international relations, specialization and competition. 

The term is most closely associated with the idea of economic globalization: the integration of national economies into the international economy through regional and multilateral economic cooperation; unfettered trade, foreign direct investment and capital flows; migration, the spread of technology, and military presence to safeguard existing interests. 

However, globalization in its fullest sense is recognized as being driven by a combination of economic, technological, socio-cultural, political, and ecological factors. The term can thus also refer to the transnational circulation of ideas, languages, or popular culture through acculturation. 

Arguing against a mainly optimistic view, stands an alternative approach that stresses how globalization also has substantial negative impacts in all its dimensions. It is argued that it contributes to the decrease of life-chances for a big part of the world’s poor majority while expanding benefits mainly for a small, already affluent part; that it reduces the sovereignty of national governments to act on behalf of its citizens; that it homogenises inter-cultural contacts while increasing the possibility of international and intra-national conflict; and that it accelerates the worrying deterioration of the ecological carrying capacity of the natural world.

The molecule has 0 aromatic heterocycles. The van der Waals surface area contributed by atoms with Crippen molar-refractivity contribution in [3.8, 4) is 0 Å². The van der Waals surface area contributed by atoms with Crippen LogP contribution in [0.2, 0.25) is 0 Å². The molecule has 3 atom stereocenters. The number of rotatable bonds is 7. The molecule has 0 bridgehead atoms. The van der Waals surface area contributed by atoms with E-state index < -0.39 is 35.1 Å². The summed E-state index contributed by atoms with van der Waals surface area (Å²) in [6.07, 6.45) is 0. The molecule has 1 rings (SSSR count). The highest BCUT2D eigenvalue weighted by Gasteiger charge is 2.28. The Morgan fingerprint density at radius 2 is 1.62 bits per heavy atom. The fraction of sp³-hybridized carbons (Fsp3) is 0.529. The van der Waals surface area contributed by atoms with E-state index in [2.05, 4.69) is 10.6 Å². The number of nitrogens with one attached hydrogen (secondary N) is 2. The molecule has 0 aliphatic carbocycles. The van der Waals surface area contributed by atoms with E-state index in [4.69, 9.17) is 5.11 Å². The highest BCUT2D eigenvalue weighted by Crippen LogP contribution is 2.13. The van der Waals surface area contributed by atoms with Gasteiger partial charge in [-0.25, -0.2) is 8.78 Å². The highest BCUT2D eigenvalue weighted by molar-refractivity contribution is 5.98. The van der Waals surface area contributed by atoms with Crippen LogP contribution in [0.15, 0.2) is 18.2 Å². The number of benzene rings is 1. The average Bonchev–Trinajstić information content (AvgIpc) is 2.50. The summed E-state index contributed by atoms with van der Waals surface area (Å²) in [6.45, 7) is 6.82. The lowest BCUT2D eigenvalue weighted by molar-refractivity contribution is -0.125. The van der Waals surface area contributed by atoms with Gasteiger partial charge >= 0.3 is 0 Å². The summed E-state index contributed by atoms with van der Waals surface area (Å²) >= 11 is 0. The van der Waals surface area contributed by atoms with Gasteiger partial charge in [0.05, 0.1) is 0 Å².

2 Measuring and describing globalisation  
3 The context of globalization:  Organizations and agreements

4 Debate about the Effects of Globalisation

A huge amount of literature (both popular and academic) has grown over the last two decades arguing the two (or three) sides of the question whether globalization is good or bad on balance.  Some overviews are given by;
5 Reasons and Possibilities for going beyond the stalled debate
6 Expanding opportunities for the majority of the world’s population


Required texts, assignments, and grade distributions may vary from one offering of this course to the next. Please consult the course instructor for up to date details.